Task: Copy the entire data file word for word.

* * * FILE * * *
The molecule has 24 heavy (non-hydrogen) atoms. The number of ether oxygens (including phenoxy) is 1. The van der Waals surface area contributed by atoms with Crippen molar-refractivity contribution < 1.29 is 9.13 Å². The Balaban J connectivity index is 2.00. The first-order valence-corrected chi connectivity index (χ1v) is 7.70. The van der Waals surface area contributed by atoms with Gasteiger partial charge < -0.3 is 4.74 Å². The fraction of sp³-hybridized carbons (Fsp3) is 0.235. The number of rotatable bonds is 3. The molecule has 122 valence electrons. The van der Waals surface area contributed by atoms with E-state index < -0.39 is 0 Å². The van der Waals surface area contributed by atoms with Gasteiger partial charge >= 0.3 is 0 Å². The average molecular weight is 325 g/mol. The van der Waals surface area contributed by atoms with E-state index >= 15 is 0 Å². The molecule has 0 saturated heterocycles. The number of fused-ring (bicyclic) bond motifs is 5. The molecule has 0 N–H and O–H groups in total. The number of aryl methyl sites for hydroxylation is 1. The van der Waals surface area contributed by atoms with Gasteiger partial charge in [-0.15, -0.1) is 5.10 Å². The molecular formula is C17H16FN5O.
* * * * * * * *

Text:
The molecule has 24 heavy (non-hydrogen) atoms. The number of ether oxygens (including phenoxy) is 1. The van der Waals surface area contributed by atoms with Crippen molar-refractivity contribution < 1.29 is 9.13 Å². The Balaban J connectivity index is 2.00. The first-order valence-corrected chi connectivity index (χ1v) is 7.70. The van der Waals surface area contributed by atoms with Gasteiger partial charge < -0.3 is 4.74 Å². The fraction of sp³-hybridized carbons (Fsp3) is 0.235. The number of rotatable bonds is 3. The molecule has 122 valence electrons. The van der Waals surface area contributed by atoms with E-state index < -0.39 is 0 Å². The van der Waals surface area contributed by atoms with Gasteiger partial charge >= 0.3 is 0 Å². The average molecular weight is 325 g/mol. The van der Waals surface area contributed by atoms with E-state index >= 15 is 0 Å². The molecule has 0 saturated heterocycles. The number of fused-ring (bicyclic) bond motifs is 5. The molecule has 0 N–H and O–H groups in total. The number of aryl methyl sites for hydroxylation is 1. The van der Waals surface area contributed by atoms with Gasteiger partial charge in [-0.15, -0.1) is 5.10 Å². The molecular formula is C17H16FN5O.